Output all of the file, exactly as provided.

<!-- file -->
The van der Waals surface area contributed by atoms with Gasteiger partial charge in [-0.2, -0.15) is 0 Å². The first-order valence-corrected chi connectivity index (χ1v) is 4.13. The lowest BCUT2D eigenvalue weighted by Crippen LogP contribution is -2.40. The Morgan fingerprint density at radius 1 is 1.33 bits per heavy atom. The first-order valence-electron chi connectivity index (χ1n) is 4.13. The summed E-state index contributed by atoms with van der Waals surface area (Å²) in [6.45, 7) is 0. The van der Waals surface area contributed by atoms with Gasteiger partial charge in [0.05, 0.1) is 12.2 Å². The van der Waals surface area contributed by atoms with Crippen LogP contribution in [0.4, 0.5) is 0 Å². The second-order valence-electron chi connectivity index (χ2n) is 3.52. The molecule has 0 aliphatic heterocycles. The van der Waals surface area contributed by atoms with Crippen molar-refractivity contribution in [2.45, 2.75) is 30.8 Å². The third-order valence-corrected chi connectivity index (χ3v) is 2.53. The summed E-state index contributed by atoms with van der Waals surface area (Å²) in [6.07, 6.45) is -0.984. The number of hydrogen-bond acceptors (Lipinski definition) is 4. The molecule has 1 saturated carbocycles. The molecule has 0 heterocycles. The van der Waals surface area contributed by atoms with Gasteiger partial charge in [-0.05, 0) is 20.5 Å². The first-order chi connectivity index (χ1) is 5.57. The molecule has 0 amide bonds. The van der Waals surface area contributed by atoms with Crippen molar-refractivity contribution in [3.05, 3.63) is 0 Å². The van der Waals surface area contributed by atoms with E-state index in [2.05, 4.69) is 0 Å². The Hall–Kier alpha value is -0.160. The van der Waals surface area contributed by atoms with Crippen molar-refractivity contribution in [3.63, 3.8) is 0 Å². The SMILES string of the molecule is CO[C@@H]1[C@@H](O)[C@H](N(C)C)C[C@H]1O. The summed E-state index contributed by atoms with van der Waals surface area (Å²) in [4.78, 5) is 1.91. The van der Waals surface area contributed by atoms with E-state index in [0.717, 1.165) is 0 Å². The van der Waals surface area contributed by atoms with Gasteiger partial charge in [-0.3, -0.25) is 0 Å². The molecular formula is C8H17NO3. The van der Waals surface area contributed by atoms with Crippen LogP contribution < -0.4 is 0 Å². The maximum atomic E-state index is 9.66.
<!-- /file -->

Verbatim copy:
The van der Waals surface area contributed by atoms with Gasteiger partial charge in [-0.2, -0.15) is 0 Å². The first-order valence-corrected chi connectivity index (χ1v) is 4.13. The lowest BCUT2D eigenvalue weighted by Crippen LogP contribution is -2.40. The Morgan fingerprint density at radius 1 is 1.33 bits per heavy atom. The first-order valence-electron chi connectivity index (χ1n) is 4.13. The summed E-state index contributed by atoms with van der Waals surface area (Å²) in [6.45, 7) is 0. The van der Waals surface area contributed by atoms with Gasteiger partial charge in [0.05, 0.1) is 12.2 Å². The van der Waals surface area contributed by atoms with Crippen LogP contribution in [0.4, 0.5) is 0 Å². The second-order valence-electron chi connectivity index (χ2n) is 3.52. The molecule has 0 aliphatic heterocycles. The van der Waals surface area contributed by atoms with Crippen molar-refractivity contribution in [2.45, 2.75) is 30.8 Å². The third-order valence-corrected chi connectivity index (χ3v) is 2.53. The summed E-state index contributed by atoms with van der Waals surface area (Å²) in [6.07, 6.45) is -0.984. The number of hydrogen-bond acceptors (Lipinski definition) is 4. The molecule has 1 saturated carbocycles. The molecule has 0 heterocycles. The van der Waals surface area contributed by atoms with Gasteiger partial charge in [-0.05, 0) is 20.5 Å². The first-order chi connectivity index (χ1) is 5.57. The molecule has 0 amide bonds. The van der Waals surface area contributed by atoms with Crippen molar-refractivity contribution in [3.05, 3.63) is 0 Å². The van der Waals surface area contributed by atoms with E-state index in [2.05, 4.69) is 0 Å². The Hall–Kier alpha value is -0.160. The van der Waals surface area contributed by atoms with Crippen molar-refractivity contribution in [3.63, 3.8) is 0 Å². The SMILES string of the molecule is CO[C@@H]1[C@@H](O)[C@H](N(C)C)C[C@H]1O. The summed E-state index contributed by atoms with van der Waals surface area (Å²) in [4.78, 5) is 1.91. The van der Waals surface area contributed by atoms with E-state index in [0.717, 1.165) is 0 Å². The van der Waals surface area contributed by atoms with Gasteiger partial charge in [-0.3, -0.25) is 0 Å². The molecular formula is C8H17NO3. The van der Waals surface area contributed by atoms with Crippen LogP contribution < -0.4 is 0 Å². The maximum atomic E-state index is 9.66.